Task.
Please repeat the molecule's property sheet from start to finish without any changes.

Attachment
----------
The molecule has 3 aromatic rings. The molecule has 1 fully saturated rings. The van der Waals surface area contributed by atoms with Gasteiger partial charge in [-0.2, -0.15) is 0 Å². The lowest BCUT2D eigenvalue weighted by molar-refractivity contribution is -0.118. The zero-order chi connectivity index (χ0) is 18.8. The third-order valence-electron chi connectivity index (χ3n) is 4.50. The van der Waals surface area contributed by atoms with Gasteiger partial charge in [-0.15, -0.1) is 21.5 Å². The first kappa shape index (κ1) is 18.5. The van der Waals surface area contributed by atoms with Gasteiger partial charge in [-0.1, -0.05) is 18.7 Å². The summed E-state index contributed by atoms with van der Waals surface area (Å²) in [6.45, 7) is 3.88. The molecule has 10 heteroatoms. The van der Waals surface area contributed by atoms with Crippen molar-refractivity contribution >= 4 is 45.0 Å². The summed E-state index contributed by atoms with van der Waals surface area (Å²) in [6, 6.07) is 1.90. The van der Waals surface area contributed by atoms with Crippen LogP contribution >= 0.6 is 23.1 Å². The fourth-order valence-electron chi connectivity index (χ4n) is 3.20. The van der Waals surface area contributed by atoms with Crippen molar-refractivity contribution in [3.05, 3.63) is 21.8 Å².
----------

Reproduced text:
The molecule has 3 aromatic rings. The molecule has 1 fully saturated rings. The van der Waals surface area contributed by atoms with Gasteiger partial charge in [-0.2, -0.15) is 0 Å². The lowest BCUT2D eigenvalue weighted by molar-refractivity contribution is -0.118. The zero-order chi connectivity index (χ0) is 18.8. The third-order valence-electron chi connectivity index (χ3n) is 4.50. The van der Waals surface area contributed by atoms with Gasteiger partial charge in [-0.15, -0.1) is 21.5 Å². The first kappa shape index (κ1) is 18.5. The van der Waals surface area contributed by atoms with Gasteiger partial charge in [-0.1, -0.05) is 18.7 Å². The summed E-state index contributed by atoms with van der Waals surface area (Å²) in [6.45, 7) is 3.88. The molecule has 10 heteroatoms. The van der Waals surface area contributed by atoms with Crippen molar-refractivity contribution >= 4 is 45.0 Å². The summed E-state index contributed by atoms with van der Waals surface area (Å²) in [6, 6.07) is 1.90. The van der Waals surface area contributed by atoms with Crippen LogP contribution >= 0.6 is 23.1 Å². The fourth-order valence-electron chi connectivity index (χ4n) is 3.20. The van der Waals surface area contributed by atoms with Crippen molar-refractivity contribution in [3.05, 3.63) is 21.8 Å².